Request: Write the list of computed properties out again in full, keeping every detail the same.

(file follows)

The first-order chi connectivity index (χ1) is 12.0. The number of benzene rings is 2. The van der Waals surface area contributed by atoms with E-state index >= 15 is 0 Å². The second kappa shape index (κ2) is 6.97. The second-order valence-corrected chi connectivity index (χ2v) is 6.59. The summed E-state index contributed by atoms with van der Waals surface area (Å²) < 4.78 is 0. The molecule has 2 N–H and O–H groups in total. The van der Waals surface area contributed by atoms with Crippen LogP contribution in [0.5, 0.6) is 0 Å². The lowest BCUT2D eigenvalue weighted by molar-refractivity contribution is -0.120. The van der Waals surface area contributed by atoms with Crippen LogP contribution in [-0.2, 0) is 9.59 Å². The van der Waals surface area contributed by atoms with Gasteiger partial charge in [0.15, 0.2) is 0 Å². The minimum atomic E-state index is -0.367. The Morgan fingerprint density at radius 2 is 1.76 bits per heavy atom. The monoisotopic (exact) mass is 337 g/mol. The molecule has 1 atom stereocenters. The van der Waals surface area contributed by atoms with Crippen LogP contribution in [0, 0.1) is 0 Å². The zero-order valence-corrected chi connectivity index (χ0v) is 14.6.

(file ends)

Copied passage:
The first-order chi connectivity index (χ1) is 12.0. The number of benzene rings is 2. The van der Waals surface area contributed by atoms with E-state index >= 15 is 0 Å². The second kappa shape index (κ2) is 6.97. The second-order valence-corrected chi connectivity index (χ2v) is 6.59. The summed E-state index contributed by atoms with van der Waals surface area (Å²) < 4.78 is 0. The molecule has 2 N–H and O–H groups in total. The van der Waals surface area contributed by atoms with Crippen LogP contribution in [0.5, 0.6) is 0 Å². The lowest BCUT2D eigenvalue weighted by molar-refractivity contribution is -0.120. The van der Waals surface area contributed by atoms with Crippen LogP contribution in [-0.2, 0) is 9.59 Å². The van der Waals surface area contributed by atoms with Gasteiger partial charge in [0.15, 0.2) is 0 Å². The minimum atomic E-state index is -0.367. The Morgan fingerprint density at radius 2 is 1.76 bits per heavy atom. The monoisotopic (exact) mass is 337 g/mol. The molecule has 1 atom stereocenters. The van der Waals surface area contributed by atoms with Crippen LogP contribution in [0, 0.1) is 0 Å². The zero-order valence-corrected chi connectivity index (χ0v) is 14.6.